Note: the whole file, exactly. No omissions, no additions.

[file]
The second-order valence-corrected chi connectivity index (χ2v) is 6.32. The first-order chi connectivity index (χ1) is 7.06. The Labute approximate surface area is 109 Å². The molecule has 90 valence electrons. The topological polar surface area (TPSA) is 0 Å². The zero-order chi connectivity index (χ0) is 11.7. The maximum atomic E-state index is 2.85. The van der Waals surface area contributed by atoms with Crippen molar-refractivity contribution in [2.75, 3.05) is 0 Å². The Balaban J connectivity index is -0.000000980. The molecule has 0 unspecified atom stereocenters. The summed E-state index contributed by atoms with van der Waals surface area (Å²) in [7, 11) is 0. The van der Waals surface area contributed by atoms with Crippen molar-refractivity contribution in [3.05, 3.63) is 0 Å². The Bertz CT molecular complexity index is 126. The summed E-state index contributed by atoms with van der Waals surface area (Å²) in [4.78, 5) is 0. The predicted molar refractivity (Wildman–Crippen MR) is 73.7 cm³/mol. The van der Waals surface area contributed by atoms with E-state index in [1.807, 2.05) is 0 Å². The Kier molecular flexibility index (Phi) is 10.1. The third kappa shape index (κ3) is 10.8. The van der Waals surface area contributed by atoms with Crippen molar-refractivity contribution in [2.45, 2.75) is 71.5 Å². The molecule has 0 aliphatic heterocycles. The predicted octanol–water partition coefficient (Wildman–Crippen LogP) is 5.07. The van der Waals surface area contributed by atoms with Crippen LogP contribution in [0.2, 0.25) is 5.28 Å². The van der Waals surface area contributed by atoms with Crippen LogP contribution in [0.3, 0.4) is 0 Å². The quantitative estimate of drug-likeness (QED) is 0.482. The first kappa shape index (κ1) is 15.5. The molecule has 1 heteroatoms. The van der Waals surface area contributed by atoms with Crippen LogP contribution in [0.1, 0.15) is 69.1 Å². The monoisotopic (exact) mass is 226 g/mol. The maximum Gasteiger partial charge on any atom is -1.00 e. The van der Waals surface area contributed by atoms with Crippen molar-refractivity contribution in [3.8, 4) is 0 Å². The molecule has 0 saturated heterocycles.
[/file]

The second-order valence-corrected chi connectivity index (χ2v) is 6.32. The first-order chi connectivity index (χ1) is 7.06. The Labute approximate surface area is 109 Å². The molecule has 90 valence electrons. The topological polar surface area (TPSA) is 0 Å². The zero-order chi connectivity index (χ0) is 11.7. The maximum atomic E-state index is 2.85. The van der Waals surface area contributed by atoms with Crippen molar-refractivity contribution in [2.75, 3.05) is 0 Å². The Balaban J connectivity index is -0.000000980. The molecule has 0 unspecified atom stereocenters. The summed E-state index contributed by atoms with van der Waals surface area (Å²) in [7, 11) is 0. The van der Waals surface area contributed by atoms with Crippen molar-refractivity contribution in [3.05, 3.63) is 0 Å². The Bertz CT molecular complexity index is 126. The summed E-state index contributed by atoms with van der Waals surface area (Å²) in [4.78, 5) is 0. The predicted molar refractivity (Wildman–Crippen MR) is 73.7 cm³/mol. The van der Waals surface area contributed by atoms with E-state index in [1.807, 2.05) is 0 Å². The Kier molecular flexibility index (Phi) is 10.1. The third kappa shape index (κ3) is 10.8. The van der Waals surface area contributed by atoms with Crippen molar-refractivity contribution in [2.45, 2.75) is 71.5 Å². The molecule has 0 aliphatic heterocycles. The predicted octanol–water partition coefficient (Wildman–Crippen LogP) is 5.07. The van der Waals surface area contributed by atoms with Crippen LogP contribution in [0.2, 0.25) is 5.28 Å². The van der Waals surface area contributed by atoms with Crippen LogP contribution in [0.3, 0.4) is 0 Å². The quantitative estimate of drug-likeness (QED) is 0.482. The first kappa shape index (κ1) is 15.5. The molecule has 1 heteroatoms. The van der Waals surface area contributed by atoms with Crippen LogP contribution in [0.1, 0.15) is 69.1 Å². The monoisotopic (exact) mass is 226 g/mol. The maximum Gasteiger partial charge on any atom is -1.00 e. The van der Waals surface area contributed by atoms with Crippen molar-refractivity contribution in [3.8, 4) is 0 Å². The molecule has 0 saturated heterocycles.